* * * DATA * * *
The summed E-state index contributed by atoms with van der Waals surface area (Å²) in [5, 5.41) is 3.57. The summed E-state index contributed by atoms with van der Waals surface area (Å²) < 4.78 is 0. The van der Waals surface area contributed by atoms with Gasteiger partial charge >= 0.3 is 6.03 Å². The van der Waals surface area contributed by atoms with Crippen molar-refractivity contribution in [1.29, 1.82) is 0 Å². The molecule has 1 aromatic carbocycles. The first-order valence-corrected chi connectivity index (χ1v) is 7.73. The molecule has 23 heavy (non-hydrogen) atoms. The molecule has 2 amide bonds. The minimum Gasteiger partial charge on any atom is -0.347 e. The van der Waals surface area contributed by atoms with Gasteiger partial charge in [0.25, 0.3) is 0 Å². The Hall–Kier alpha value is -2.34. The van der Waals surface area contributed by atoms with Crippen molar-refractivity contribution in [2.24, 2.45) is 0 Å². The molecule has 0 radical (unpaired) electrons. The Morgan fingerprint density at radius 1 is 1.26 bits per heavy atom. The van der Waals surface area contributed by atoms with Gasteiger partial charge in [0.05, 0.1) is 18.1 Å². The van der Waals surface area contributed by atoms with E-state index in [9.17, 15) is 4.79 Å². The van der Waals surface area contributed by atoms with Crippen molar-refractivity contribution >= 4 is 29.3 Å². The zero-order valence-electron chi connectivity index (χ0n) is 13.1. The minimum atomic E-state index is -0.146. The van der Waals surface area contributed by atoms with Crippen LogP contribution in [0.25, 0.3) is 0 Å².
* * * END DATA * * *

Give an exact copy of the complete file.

The summed E-state index contributed by atoms with van der Waals surface area (Å²) in [5, 5.41) is 3.57. The summed E-state index contributed by atoms with van der Waals surface area (Å²) < 4.78 is 0. The van der Waals surface area contributed by atoms with Gasteiger partial charge >= 0.3 is 6.03 Å². The van der Waals surface area contributed by atoms with Crippen molar-refractivity contribution in [1.29, 1.82) is 0 Å². The molecule has 1 aromatic carbocycles. The first-order valence-corrected chi connectivity index (χ1v) is 7.73. The molecule has 23 heavy (non-hydrogen) atoms. The molecule has 2 amide bonds. The minimum Gasteiger partial charge on any atom is -0.347 e. The van der Waals surface area contributed by atoms with Gasteiger partial charge in [0.25, 0.3) is 0 Å². The Hall–Kier alpha value is -2.34. The van der Waals surface area contributed by atoms with Crippen molar-refractivity contribution in [2.24, 2.45) is 0 Å². The molecule has 0 radical (unpaired) electrons. The Morgan fingerprint density at radius 1 is 1.26 bits per heavy atom. The van der Waals surface area contributed by atoms with Gasteiger partial charge in [0.05, 0.1) is 18.1 Å². The van der Waals surface area contributed by atoms with E-state index in [9.17, 15) is 4.79 Å². The van der Waals surface area contributed by atoms with Crippen molar-refractivity contribution >= 4 is 29.3 Å². The zero-order valence-electron chi connectivity index (χ0n) is 13.1. The minimum atomic E-state index is -0.146. The van der Waals surface area contributed by atoms with Crippen LogP contribution in [0.25, 0.3) is 0 Å².